4. If this technology becomes good enough, you might not need passwords anymore! Your phone could just use facial recognition to recognize you and unlock itself when you pick it up!

How does the technology differ from other similar face recognition techniques?

Face recognition technology has been around for many years, and there are numerous commercial systems available to perform such tasks. Some of these can even track a person’s face over time and in multiple frames of video. However, they all suffer from two important weaknesses: they must be programmed with specific identities beforehand and cannot adapt to new faces without retraining.

Another area where face recognition has made its mark is surveillance. There are several systems currently used for this purpose that rely on computer vision and machine learning techniques that allow them to identify and track people through crowds or in real time. These systems are typically not very accurate when it comes to identifying an individual, but they are extremely good at tracking individuals through a scene.

The technology behind this system is based on deep learning, which means that no human had to program the system with any identities beforehand. It learns how to recognize someone by looking at thousands of examples of his or her face from various angles. This makes it completely different from all the other face recognition technologies out there.

Advantages of facial recognition systems over other biometrics

Facial recognition is a type of biometric identification technology that uses the unique configuration of a user’s facial features to verify their identity. It is an alternative to fingerprinting and other forms of biometric identification systems used for security purposes.

Facial recognition technology can be used to verify the identities of individuals in a variety of settings, including immigration control, law enforcement, and commercial applications. This type of technology has been around for decades, however it has only recently become more mainstream as privacy concerns have begun to ease.

The advantages of facial recognition systems are clear compared to other biometric systems currently on the market. Facial recognition systems are not subject to “wear-out” or “drift,” meaning they are less susceptible to false positives after repeated use. Additionally, facial recognition systems are unobtrusive due to their ability to be concealed behind glass or within walls. They are also easily integrated into existing surveillance systems, making them an ideal addition for upgrading older equipment or implementing new security measures. Finally, this type of system does not require the user to perform any special action such as swipe a card or input a specific password in order to successfully access a building or network.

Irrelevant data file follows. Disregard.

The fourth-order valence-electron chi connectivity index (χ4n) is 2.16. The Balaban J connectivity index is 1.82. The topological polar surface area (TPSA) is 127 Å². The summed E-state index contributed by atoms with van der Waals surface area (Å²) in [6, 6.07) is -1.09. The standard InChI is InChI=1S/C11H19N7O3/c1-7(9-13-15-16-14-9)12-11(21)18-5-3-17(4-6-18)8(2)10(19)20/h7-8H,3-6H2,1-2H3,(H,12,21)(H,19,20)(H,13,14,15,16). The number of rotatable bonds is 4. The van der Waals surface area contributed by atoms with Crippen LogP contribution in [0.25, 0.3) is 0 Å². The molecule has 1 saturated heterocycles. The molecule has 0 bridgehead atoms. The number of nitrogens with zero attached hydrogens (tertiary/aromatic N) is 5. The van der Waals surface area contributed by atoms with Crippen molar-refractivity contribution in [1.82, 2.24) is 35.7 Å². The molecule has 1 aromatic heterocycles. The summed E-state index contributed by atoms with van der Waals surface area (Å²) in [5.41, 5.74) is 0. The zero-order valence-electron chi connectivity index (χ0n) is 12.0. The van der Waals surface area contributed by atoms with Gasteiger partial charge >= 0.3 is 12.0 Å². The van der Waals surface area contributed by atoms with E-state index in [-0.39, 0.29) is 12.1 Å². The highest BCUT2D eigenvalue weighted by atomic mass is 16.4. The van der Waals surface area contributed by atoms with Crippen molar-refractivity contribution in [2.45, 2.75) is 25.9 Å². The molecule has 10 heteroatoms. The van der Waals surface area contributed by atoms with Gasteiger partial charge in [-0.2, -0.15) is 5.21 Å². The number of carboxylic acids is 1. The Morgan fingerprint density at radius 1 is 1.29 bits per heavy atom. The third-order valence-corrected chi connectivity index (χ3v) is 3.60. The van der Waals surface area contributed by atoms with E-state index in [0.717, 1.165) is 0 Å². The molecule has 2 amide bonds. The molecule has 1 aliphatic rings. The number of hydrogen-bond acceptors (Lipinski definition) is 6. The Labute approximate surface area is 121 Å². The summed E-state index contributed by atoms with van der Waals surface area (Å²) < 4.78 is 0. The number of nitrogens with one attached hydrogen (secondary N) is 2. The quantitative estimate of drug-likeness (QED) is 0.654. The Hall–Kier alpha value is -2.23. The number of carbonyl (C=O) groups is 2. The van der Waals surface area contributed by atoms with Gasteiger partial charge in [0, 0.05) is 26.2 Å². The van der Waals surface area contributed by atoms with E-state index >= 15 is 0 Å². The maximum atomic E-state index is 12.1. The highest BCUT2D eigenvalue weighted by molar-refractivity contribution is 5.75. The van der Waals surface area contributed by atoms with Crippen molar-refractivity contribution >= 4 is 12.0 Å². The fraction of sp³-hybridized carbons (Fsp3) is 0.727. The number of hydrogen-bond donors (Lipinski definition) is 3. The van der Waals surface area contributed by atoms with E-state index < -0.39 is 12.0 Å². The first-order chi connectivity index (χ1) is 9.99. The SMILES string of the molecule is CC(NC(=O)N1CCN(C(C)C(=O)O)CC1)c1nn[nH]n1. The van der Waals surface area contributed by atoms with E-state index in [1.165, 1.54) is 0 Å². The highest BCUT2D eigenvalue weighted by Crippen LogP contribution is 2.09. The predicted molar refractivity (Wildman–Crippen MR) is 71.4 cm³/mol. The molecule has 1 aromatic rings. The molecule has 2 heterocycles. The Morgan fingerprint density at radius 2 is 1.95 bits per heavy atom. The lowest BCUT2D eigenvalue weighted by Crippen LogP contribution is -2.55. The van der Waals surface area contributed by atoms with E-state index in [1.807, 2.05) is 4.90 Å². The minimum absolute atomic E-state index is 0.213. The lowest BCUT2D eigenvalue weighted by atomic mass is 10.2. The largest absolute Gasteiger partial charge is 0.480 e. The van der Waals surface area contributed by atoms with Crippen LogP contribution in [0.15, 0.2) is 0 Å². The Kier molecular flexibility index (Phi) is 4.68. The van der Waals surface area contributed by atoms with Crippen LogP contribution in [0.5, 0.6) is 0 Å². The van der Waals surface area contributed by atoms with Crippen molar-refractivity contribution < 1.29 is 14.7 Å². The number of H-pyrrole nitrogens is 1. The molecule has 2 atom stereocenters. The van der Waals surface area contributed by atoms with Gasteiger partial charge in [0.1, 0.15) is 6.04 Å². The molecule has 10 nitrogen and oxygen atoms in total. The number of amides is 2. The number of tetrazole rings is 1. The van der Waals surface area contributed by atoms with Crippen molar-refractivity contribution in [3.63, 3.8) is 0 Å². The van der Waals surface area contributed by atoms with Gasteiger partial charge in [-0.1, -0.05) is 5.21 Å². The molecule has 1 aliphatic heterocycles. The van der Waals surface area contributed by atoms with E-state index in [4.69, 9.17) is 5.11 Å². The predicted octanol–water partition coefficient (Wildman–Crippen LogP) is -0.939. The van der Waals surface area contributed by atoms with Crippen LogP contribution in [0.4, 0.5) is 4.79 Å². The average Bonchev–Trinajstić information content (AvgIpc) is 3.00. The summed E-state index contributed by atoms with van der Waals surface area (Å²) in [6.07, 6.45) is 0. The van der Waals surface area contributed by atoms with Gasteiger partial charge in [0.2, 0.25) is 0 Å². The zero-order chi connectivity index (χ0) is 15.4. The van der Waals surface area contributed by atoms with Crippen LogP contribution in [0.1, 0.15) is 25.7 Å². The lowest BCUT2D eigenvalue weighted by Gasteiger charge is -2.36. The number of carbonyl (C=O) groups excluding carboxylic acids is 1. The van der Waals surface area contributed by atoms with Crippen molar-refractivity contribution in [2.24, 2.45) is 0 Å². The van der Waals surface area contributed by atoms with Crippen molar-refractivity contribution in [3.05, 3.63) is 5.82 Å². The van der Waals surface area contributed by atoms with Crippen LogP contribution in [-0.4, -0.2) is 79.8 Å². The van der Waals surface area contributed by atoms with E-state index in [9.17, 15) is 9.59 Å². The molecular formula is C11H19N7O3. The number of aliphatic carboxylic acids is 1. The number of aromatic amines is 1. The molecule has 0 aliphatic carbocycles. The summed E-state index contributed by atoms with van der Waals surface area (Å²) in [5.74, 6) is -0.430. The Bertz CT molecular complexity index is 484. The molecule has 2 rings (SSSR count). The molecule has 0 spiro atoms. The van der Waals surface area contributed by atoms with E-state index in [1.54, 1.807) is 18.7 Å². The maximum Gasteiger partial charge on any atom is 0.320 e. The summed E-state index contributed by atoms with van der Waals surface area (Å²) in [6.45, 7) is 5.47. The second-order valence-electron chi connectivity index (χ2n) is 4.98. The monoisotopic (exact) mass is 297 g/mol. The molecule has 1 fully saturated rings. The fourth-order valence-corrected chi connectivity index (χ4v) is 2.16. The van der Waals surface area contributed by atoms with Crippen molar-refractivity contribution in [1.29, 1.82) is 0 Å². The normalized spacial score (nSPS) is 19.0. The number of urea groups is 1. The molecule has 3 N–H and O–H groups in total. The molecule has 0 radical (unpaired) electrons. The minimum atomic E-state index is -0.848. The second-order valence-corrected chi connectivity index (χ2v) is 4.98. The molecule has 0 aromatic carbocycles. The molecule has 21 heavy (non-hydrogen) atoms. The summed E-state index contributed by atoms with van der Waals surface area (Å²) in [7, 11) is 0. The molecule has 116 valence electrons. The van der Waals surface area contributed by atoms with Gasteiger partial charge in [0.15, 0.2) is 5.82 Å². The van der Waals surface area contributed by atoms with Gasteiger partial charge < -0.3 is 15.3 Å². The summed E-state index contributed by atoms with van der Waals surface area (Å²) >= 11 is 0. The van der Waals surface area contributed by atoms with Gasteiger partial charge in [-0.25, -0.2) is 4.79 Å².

Applications of face recognition

Face recognition has many uses. Businesses use it to tag known customers in their databases, and to verify the identity of people who buy particular products. Law enforcement agencies use it to spot criminals or missing persons. Retail stores use it to identify shoplifters and employees who are stealing goods. It has medical applications, including making prosthetic devices fit better based on a person’s facial measurements.

Some companies use face recognition for employee time-keeping; they tag workers when they arrive at work, then scan for them when it is time for them to clock out. (This also has an application for security; tagging everyone entering a building makes it easier to track down who is missing.) Police departments are looking into using face recognition in body cameras worn by police officers; if someone they stop later commits a crime or is arrested, the face recognition software can search for matches with previous arrests. Many of these applications are controversial; some people worry that these kinds of systems make us less anonymous, and therefore change the character of public spaces in undesirable ways.

Face Recognition Security Concerns

The security concerns that come with face recognition technology are essentially the same as any other biometric technology. A user’s most personal and sensitive information is stored in a biometric security system—including face recognition technology. As such, the system has made the concern of privacy and theft of personal data an important issue.

The fact that someone’s facial features could be stolen and used to unlock his or her smartphone or computer is an understandable concern. However, it is basically the same concern people have with any other biometric technology such as fingerprint verification. It is also why such systems should be used in conjunction with digital passwords.

Face Recognition is the future of digital security

The Face Recognition is another step forward in biometric authentication. It delivers the highest level of accuracy on the widest range of devices, with no need for any hardware or device-specific installations. It reliably delivers accurate results on the vast majority of faces, even if users are wearing glasses or sunglasses, have facial hair, are looking down at their phone or tablet, are backlit, or are captured in profile. The Access Control Market expected to reach USD 11.7 billion by 2026, according to Mordor Intelligence study.

This is the future of digital security.